Since the COVID-19 pandemic hit in early 2020, the health and safety of individuals in public and private spaces has become a priority. This has resulted in a series of worldwide measures that include mandatory mask-wearing outside of the home and temperature checks when entering public spaces such as train stations, offices, and shopping malls. This makes a fascinating use case for facial recognition to aid in keeping individuals healthy by ensuring that masks are worn properly, especially in public spaces.
You can often find facial recognition embedded into health kiosks, such as FaceMe® with Sentry Health Kiosks. Kiosks equipped with facial recognition use cameras to detect if an individual is wearing a mask, and if they are wearing it properly. They can also be equipped with thermal imaging cameras to read body temperature, ensuring that no one with a fever enters the premises.
After the individual passes these health checks, security systems can grant access. If they do not pass the health checks, systems can notify designated personnel to take appropriate action.
Health kiosks can be useful for retailers, restaurants, hotels, workplaces, offices – and especially for public transportation. Public transportation is a sector where people can continue seeing health measures even after the pandemic, and facial recognition can help immensely. Health kiosks can be useful for retailers, restaurants, hotels, workplaces, offices, and
especially for public transportation. Public transportation is a sector where people will continue seeing health measures in place, even after the pandemic, and facial recognition can help immensely.
Traditional time and attendance systems require employees to use physical identification (e.g., badges), personal information (e.g., pin codes), and even biometrics (e.g., fingerprints) to clock in and out. However, the first two methods have an increased risk of impersonation and buddy punching, as employees can accidentally lose badges or share pin codes. Fingerprinting is accurate and untransferable, but in the era of COVID-19 it unnecessarily increases the number of contact points and, consequently, the possibility of virus transmission.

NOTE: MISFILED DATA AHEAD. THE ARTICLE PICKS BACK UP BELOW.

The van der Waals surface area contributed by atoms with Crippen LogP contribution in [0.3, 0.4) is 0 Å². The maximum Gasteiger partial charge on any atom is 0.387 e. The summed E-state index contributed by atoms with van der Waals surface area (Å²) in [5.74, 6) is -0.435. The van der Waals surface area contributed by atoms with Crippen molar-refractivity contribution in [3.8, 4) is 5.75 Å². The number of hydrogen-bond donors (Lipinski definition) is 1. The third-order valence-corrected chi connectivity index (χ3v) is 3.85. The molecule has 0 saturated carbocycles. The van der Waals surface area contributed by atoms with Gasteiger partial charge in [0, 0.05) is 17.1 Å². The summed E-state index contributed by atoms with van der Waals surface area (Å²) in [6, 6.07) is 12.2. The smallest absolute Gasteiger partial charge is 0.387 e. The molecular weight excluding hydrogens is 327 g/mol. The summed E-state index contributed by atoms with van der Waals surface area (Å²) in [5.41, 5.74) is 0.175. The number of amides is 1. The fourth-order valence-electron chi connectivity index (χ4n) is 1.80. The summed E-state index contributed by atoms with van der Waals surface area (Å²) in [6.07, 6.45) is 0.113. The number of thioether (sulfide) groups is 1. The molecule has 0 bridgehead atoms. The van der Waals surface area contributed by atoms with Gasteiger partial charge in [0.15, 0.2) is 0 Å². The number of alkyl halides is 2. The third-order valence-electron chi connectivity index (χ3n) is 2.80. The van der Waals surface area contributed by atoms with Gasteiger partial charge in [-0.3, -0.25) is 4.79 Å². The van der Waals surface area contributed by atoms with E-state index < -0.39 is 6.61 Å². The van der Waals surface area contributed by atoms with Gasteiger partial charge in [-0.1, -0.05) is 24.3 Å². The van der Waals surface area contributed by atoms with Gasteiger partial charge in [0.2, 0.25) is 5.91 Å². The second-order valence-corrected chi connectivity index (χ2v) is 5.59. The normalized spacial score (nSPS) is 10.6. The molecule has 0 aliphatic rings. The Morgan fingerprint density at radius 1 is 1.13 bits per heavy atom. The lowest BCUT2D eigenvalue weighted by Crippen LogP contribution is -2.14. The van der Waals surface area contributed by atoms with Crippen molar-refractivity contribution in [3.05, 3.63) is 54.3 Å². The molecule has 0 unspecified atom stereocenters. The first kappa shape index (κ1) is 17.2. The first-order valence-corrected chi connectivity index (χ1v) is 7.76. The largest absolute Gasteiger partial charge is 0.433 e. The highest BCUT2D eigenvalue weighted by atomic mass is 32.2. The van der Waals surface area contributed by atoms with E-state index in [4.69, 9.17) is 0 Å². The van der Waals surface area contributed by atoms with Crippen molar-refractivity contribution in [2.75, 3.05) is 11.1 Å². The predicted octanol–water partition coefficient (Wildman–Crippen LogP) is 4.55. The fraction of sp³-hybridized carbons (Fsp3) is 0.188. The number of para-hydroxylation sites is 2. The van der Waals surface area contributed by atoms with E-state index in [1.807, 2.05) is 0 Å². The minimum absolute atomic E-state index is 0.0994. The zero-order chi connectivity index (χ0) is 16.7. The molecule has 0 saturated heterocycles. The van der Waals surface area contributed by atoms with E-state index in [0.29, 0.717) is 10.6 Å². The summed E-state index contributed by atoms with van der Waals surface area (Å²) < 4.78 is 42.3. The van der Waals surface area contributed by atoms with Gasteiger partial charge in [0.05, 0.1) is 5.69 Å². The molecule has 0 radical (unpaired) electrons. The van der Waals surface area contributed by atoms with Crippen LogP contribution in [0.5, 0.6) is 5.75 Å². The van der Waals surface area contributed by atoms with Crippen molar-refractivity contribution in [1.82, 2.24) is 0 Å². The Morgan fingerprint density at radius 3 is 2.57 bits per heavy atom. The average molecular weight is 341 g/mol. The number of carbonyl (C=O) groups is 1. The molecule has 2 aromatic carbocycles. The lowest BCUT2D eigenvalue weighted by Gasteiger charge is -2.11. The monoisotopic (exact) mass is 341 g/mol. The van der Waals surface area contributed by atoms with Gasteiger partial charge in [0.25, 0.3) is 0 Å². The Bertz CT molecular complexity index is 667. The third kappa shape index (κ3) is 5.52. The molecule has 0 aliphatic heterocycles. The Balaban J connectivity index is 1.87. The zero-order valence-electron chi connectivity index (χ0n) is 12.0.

As companies open their physical offices and welcome employees back, facial recognition technology can improve their time and attendance systems. There are several reasons why facial recognition technology like FaceMe is the best choice:
It is contactless.The less physical contact employees make with any surface, the less risk of bacterial and viral transmission. This means that you can more easily maintain a healthy workplace!
It supports all cameras. Whether your system already includes cameras, or you’re planning to integrate them, they will work with facial recognition engines like FaceMe. FaceMe supports both 2D and 3D cameras.
Employees can easily enroll with a photo. Facial recognition systems maintain employee photo databases. Employees simply take or upload a photo, and then when they clock in or out the system performs a 1:N face search to confirm and verify the employee’s identity.
It prevents spoofing.FaceMe’s state-of-the-art technology protects against instances of biometric fraud, such as when an imposter holds someone else’s photo or video in front of the camera, whether for impersonation or buddy punching reasons.
It is highly accurate. FaceMe is one of the world’s top facial recognition engines, providing up to 99.73% accuracy when performing 1:N face searches.
While time and attendance systems are fantastic for facial recognition technology, FaceMe is also a comprehensive software solution. Besides supporting time and attendance systems, FaceMe can also provide security and access control and health measurement.
Got more questions about FaceMe Security? Contact us for more information about hardware requirements, demo and pricing today!